Most of the important principles CCLA argued for found traction with the Court, which generally agreed that “take it or leave it” consumer contracts are different than other kinds of commercial contracts because they raise questions of meaningful consent, and that it is in the public interest to protect rights such as privacy when evaluating where disputes about this kind of contract should be heard.

Recent statistics reveal that in March 2017 there were more than 1.94 billion active users on Facebook, with five new users joining every second.[1] More than 18 million of these are Canadian, 1.8 million in BC alone.[2]   CCLA believes that all of these people, who use Facebook as an important part of their social lives, and who share their photos, sexual preferences, location, religious affiliation, political views and all kinds of personal information, should have an option to bring forward a case in Canada, under Canadian law, if they experience privacy violations.

Ms. Douez tried to initiate legal actions against Facebook in British Columbia, for using her name and picture in “sponsored stories” advertisements without express consent. Facebook argued that she could not bring forward her case in BC because when she created her account, she agreed to their terms of service. Those terms of service include a forum selection clause, specifying that users must resolve any claims against the company in a US court located in California.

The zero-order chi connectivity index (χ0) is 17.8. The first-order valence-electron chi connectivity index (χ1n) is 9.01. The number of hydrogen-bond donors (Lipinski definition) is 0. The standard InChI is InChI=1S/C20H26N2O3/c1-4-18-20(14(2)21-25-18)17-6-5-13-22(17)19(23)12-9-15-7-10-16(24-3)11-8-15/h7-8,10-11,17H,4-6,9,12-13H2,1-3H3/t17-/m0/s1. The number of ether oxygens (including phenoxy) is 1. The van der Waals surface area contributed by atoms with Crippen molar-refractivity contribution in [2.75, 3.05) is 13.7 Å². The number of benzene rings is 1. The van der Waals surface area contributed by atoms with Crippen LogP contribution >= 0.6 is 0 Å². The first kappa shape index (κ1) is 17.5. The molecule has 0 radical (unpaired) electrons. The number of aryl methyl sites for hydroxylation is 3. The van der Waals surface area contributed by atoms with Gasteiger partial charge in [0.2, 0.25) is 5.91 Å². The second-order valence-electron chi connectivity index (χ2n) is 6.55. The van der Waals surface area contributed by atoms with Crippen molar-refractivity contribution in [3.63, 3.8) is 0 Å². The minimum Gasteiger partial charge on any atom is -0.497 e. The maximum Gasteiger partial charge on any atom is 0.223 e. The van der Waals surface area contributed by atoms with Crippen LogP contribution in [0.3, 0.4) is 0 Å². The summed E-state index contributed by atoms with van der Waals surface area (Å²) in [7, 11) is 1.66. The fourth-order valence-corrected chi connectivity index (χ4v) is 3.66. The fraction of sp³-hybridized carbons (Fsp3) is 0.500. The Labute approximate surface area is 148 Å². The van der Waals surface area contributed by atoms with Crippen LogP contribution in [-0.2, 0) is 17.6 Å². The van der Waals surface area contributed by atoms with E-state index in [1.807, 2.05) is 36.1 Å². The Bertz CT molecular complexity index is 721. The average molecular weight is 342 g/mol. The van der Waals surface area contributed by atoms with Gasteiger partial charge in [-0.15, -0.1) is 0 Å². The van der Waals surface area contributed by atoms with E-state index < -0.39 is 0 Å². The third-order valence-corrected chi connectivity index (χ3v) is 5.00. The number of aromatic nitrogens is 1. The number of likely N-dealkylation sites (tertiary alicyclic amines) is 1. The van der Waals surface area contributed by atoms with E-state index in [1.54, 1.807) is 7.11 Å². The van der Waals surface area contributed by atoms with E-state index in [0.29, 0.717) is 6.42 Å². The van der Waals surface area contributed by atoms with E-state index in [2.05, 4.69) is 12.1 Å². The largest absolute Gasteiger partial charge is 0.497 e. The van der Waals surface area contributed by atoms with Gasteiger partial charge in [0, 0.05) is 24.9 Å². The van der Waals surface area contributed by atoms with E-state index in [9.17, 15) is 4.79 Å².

This case revolved around a very complex body of law relating to forum selection. The existing common law test to determine whether a Canadian court should override a forum selection clause was established by the Supreme Court in the Pompey case.[3]

The Pompey test was designed for commercial contracts, where two equal parties negotiate an exchange of goods and decide together where conflicts should be resolved. The built-in presumption in the test is that forum selection clauses should mostly be upheld, because they are part of the bargain agreed to by both parties.

This case is the first time the SCC has been asked to consider how the Pompey test applies to a “take it or leave it” consumer contract, known more formally as ‘contracts of adhesion’. CCLA argued that the test needs an important update if it is to be used to decide in which jurisdiction individuals may pursue privacy violations. When individual users open accounts with big companies like Facebook or Google, those individuals have no power to bargain a contract that is fair to both parties. Contracts for social media accounts are all or nothing documents: users must give consent for whatever the company asks, or they cannot create an account. We argued that when important rights such as privacy are at risk, Canadians should not automatically have to give up their rights to seek recourse in a Canadian court in order to open a Facebook account.